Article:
Overlapping but Different Causes
Experts aren't sure of the exact cause of cluster headaches. However, the hypothalamus (a gland at the base of the brain) and the trigeminal nerve pathway are believed to play a substantial role. In addition, various triggers, namely alcohol and strong odors, can trigger cluster headache attacks.
Similarly, the trigeminal nerve is also involved in migraine attacks. Likewise, alcohol and strong odors are among the triggers that can precipitate a migraine attack. Unlike cluster headaches, which do not tend to run in families, genetics significantly contributes to migraine development.
Who Gets Cluster Headaches vs. Migraines?
Cluster headaches affect up to 0.1% of the population and are between 2 and 3 times more common in males than females. (Note that the terms for sex or gender in this article are taken from the sources cited.)
They can occur at any age but rarely develop in children. Interestingly, people who smoke are at a higher risk for developing cluster headache disorder.
Migraines are much more common, affecting around 12% of the population, equivalent to 39 million individuals in the United States.
Unlike cluster headaches, migraines are more common—twofold to threefold—in females vs. males. They also occur in 3% to 10% of children and adolescents.
How to Relieve Cluster Headache and Migraine Pain at Home
There is no cluster or migraine headache cure. However, combined with medication, various home remedies can help soothe such headaches.
Since cluster headaches come on exceptionally quickly and severely, carry your medicine (or portable oxygen) with you at all times to immediately manage pain at symptom onset.
Also, because some people find that applying cold water or cooling pads to the painful area is helpful, it's reasonable to consider carrying a water bottle or instant cold pack in your purse, briefcase, or backpack.
Lastly, avoid cluster headache triggers like alcohol and strong odors (e.g., petrol, paint fumes, perfume, or bleach) during a cycle of attacks.
A crucial difference between migraine and cluster headaches is that sleep can help soothe a migraine headache, whereas, with a cluster headache, a person is agitated, often pacing around a room or rocking back and forth.
Besides sleeping in a dark, quiet room, other migraine home remedies include:
Placing a cold compress or ice pack (over a towel) on your neck
Performing gentle neck stretching exercises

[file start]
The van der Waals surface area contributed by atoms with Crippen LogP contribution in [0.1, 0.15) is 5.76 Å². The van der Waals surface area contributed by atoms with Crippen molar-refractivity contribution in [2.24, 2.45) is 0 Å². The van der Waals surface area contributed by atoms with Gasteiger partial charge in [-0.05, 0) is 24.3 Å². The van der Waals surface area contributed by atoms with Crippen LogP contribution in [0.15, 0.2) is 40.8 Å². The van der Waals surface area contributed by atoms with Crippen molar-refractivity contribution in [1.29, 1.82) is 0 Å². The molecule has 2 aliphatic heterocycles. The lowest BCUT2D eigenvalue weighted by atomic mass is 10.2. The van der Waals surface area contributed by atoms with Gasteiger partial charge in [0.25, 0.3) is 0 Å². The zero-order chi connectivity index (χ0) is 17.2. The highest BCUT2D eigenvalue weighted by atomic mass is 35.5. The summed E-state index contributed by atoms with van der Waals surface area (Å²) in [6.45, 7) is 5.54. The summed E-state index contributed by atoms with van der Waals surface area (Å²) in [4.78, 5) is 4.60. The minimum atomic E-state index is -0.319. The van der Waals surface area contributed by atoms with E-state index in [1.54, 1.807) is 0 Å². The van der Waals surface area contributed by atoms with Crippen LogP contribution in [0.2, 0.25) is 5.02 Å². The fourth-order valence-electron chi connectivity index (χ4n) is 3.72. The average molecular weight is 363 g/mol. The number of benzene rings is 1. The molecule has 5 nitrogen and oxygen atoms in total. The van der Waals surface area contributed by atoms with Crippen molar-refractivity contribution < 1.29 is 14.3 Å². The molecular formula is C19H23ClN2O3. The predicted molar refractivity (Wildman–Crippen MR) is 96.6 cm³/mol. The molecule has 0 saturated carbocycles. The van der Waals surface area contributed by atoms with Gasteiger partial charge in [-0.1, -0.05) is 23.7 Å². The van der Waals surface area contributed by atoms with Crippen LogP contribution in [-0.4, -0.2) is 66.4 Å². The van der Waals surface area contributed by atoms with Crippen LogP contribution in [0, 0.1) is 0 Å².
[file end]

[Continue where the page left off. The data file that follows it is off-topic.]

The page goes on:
Drinking water, especially if vomiting is occurring
Avoiding triggering or aggravating factors like exercise or alcohol
Related: What to Know About Migraine Triggers
Medications for Each Type of Headache
Medication is often required to abort a cluster or migraine headache.
The primary abortive therapies for cluster headaches are home oxygen therapy and a medication class called triptans.
Oxygen is safe, well-tolerated, and very effective in aborting cluster headaches. Research has found that nearly 80% of people experiencing a cluster headache are pain-free 15 minutes after receiving high-flow oxygen therapy delivered via a face mask.
Triptans are prescription drugs that attach to serotonin (chemical messenger) receptors, altering blood flow and pain signaling within the brain.
The triptans used for cluster headaches are:
Imitrex (sumatriptan) is available as a subcutaneous shot (into the fatty tissue, below the skin) or a nasal spray/powder.
Zomig (zolmitriptan) is available as a nasal spray.
Oral preparations of these drugs are not preferred for aborting cluster headaches.
Drawback of Triptans
Because they constrict blood vessels, triptans cannot be used in people with certain underlying health conditions, namely heart disease, stroke, peripheral artery disease, or significant high blood pressure.
Other less commonly used abortive therapies for cluster headaches include:
Lidocaine (a numbing agent) is given through the nose (on the same side as the headache).
Ergomar (ergotamine) is a sublingual tablet (applied underneath the tongue).
Preventive Cluster Headache Medications